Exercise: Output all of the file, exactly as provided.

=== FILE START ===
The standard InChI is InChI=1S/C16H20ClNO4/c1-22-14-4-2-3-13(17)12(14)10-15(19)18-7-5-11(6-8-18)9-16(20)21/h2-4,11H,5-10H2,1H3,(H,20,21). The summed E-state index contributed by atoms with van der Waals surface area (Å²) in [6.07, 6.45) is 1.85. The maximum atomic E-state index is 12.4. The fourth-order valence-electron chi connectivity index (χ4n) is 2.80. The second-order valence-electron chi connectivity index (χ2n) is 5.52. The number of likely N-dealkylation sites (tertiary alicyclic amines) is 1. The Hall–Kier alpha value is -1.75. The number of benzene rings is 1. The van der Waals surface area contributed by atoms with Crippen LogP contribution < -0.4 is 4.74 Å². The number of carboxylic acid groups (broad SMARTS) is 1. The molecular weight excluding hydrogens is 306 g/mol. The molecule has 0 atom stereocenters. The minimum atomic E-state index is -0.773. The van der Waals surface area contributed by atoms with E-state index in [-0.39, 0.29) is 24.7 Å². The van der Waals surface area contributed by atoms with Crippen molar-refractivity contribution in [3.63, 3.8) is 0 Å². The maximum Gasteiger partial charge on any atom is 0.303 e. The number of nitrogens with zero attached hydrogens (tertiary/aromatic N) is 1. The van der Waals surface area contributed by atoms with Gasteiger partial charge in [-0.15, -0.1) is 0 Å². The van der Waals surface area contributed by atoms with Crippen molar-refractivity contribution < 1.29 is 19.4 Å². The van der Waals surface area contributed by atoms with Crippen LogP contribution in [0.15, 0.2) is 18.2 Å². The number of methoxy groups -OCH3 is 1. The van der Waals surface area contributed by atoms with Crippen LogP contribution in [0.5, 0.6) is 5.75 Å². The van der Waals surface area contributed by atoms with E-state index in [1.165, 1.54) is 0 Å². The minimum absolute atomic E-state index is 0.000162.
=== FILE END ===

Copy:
The standard InChI is InChI=1S/C16H20ClNO4/c1-22-14-4-2-3-13(17)12(14)10-15(19)18-7-5-11(6-8-18)9-16(20)21/h2-4,11H,5-10H2,1H3,(H,20,21). The summed E-state index contributed by atoms with van der Waals surface area (Å²) in [6.07, 6.45) is 1.85. The maximum atomic E-state index is 12.4. The fourth-order valence-electron chi connectivity index (χ4n) is 2.80. The second-order valence-electron chi connectivity index (χ2n) is 5.52. The number of likely N-dealkylation sites (tertiary alicyclic amines) is 1. The Hall–Kier alpha value is -1.75. The number of benzene rings is 1. The van der Waals surface area contributed by atoms with Crippen LogP contribution < -0.4 is 4.74 Å². The number of carboxylic acid groups (broad SMARTS) is 1. The molecular weight excluding hydrogens is 306 g/mol. The molecule has 0 atom stereocenters. The minimum atomic E-state index is -0.773. The van der Waals surface area contributed by atoms with E-state index in [-0.39, 0.29) is 24.7 Å². The van der Waals surface area contributed by atoms with Crippen molar-refractivity contribution in [3.63, 3.8) is 0 Å². The maximum Gasteiger partial charge on any atom is 0.303 e. The number of nitrogens with zero attached hydrogens (tertiary/aromatic N) is 1. The van der Waals surface area contributed by atoms with Gasteiger partial charge in [-0.15, -0.1) is 0 Å². The van der Waals surface area contributed by atoms with Crippen molar-refractivity contribution < 1.29 is 19.4 Å². The van der Waals surface area contributed by atoms with Crippen LogP contribution in [0.15, 0.2) is 18.2 Å². The number of methoxy groups -OCH3 is 1. The van der Waals surface area contributed by atoms with Crippen LogP contribution in [0.5, 0.6) is 5.75 Å². The van der Waals surface area contributed by atoms with E-state index in [1.165, 1.54) is 0 Å². The minimum absolute atomic E-state index is 0.000162.